The lower helm is lofty, and you sit high looking down on the smartly fi nished dashboard

enough space forward to include a sliding sunroof with built-in glass panels that means if the weather isn’t quite good enough to take to the fl ybridge, you can open the lower helm up and absorb your surroundings. The roof is too high to stand and poke your head out of but the pair of electric windows either side make communicating with crew on the deck easy enough. It’s a bit cheeky that the roof is a £12,000 option though, given that it’s the whole point of a boat like this to have the sunroof and fl ybridge. The dashboard peels back towards

the windscreen to allow light from the windscreen and sunroof to penetrate down into the central lobby area that leads off to the three cabins. The VIP has bags of room to move around and get changed at the end of the bed and a good variety of storage, from hanging space to deep drawers beneath the bed and a couple of eye-level lockers either side of the bed. There is no skylight (though there is an emergency hatch to escape through) so the elongated windows and their inset opening ports either side are a welcome addition. This cabin is ensuite to the spacious day heads, though it’s shared with the twin guest cabin to starboard, which has optional sliding berths that quickly transition from a double to a pair of twins. The master cabin is a lovely space

with no obvious downfalls. Some may prefer more storage space in place of the potentially rather redundant sofa to port but the rest of the cabin is spot on. It has at least 6ft 2in of headroom throughout and a fl at fl oor around the large double berth. A vast hanging locker is supplemented by an array of drawers in the starboard unit and there’s space behind the door on the way in for a washer-dryer. Though the cabin backs on to the engineroom, Princess has sensibly installed the generator at the aft end of the machinery space so its din isn’t so intrusive if those in the master need to run it while sleeping.

AT THE HELM Sharper handling and performance are both key characteristics of the S class over the fl ybridge range. Princess wants the boat to have the power and agility to match those sportier looks. To that end, the smallest engine option is a pair of 900hp Volvo Penta D13s with an upgrade to twin 1,000hp MAN V8s or the 1,200hp motors of our test boat. All the engines run on traditional shafts. Princess’s literature

claims that with the largest engines, the S60 is a 36-38-knot boat but with 70% fuel, 100% water and a tender, we managed 34.1 knots. The warmer water temperatures of the Med tend to knock a knot or two off UK fi gures but my impression was that the smaller engine options might struggle to maintain those mid-thirties speeds when the boat is full of cruising gear and there’s some fouling on the hull. Though top speed was down, the torque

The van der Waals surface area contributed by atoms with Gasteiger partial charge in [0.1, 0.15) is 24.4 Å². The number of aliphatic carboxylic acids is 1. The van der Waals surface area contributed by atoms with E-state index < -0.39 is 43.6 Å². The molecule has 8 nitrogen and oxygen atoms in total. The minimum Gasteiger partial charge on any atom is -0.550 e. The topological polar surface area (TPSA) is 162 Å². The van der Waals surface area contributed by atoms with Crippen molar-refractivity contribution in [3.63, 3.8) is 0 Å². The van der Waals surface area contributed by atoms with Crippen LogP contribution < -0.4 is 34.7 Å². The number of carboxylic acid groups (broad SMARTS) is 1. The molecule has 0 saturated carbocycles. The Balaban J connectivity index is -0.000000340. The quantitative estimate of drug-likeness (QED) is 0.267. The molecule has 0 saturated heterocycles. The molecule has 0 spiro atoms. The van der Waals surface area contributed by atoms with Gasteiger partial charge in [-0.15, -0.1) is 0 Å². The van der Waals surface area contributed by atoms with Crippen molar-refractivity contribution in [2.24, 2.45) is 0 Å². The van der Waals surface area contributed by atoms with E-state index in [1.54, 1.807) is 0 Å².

of the MAN V8s ensures that the S60 is deceptively quick off the mark and that there is always a good wallop of power in the mid range. The pick up between 1,800rpm and 2,200rpm is particularly impressive and in big swells, the sheer grunt will make digging the boat out of troughs a particularly enjoyable exercise. The benign conditions on the day of our trial did little to challenge the Olesinski hull but the boat felt assured and solid through the wash of the photo boat and passing craft. From the fl ybridge, the boat seems to

shrink as you plug into the driver-focused helm station. Some boats of this size detach you from the driving experience but not this one – the seat slides close to the wheel, which juts out into your hands yet maintains a close relationship with the throttles. The dash is a little bland to look at but makes up for it with its clarity and sensible, easy-to-use layout. My initial impression of the steering was that I expected a little more life in it and greater connection to the rudders but after a few runs messing about for the chase boat, it dawned on me that for a boat closing in on 30 tonnes, it disguises its size incredibly well. The turning circle is fairly large but its reaction to minor adjustments to the wheel will keep those used to sportscruiser dynamics more than happy. It’s quiet too, the most noise coming from the gurgling deck drains on the fl ybridge, not the 2,400 horses galloping away below deck. The lower helm is loftier than the one

up top and you sit high looking down on the smartly fi nished dashboard. Someone of 6ft or over will not be able to stand and drive comfortably but the seated position is good enough that it’s not really an issue. Despite the full tanks and the weight of the Williams and a Seakeeper gyro, it never felt necessary to use the trim tabs to maintain a good view forward, which is testament to the work of the engineers in getting the weight balance even enough for such a level natural running attitude.

The high quality of fi nish extends to the S60’s bathrooms

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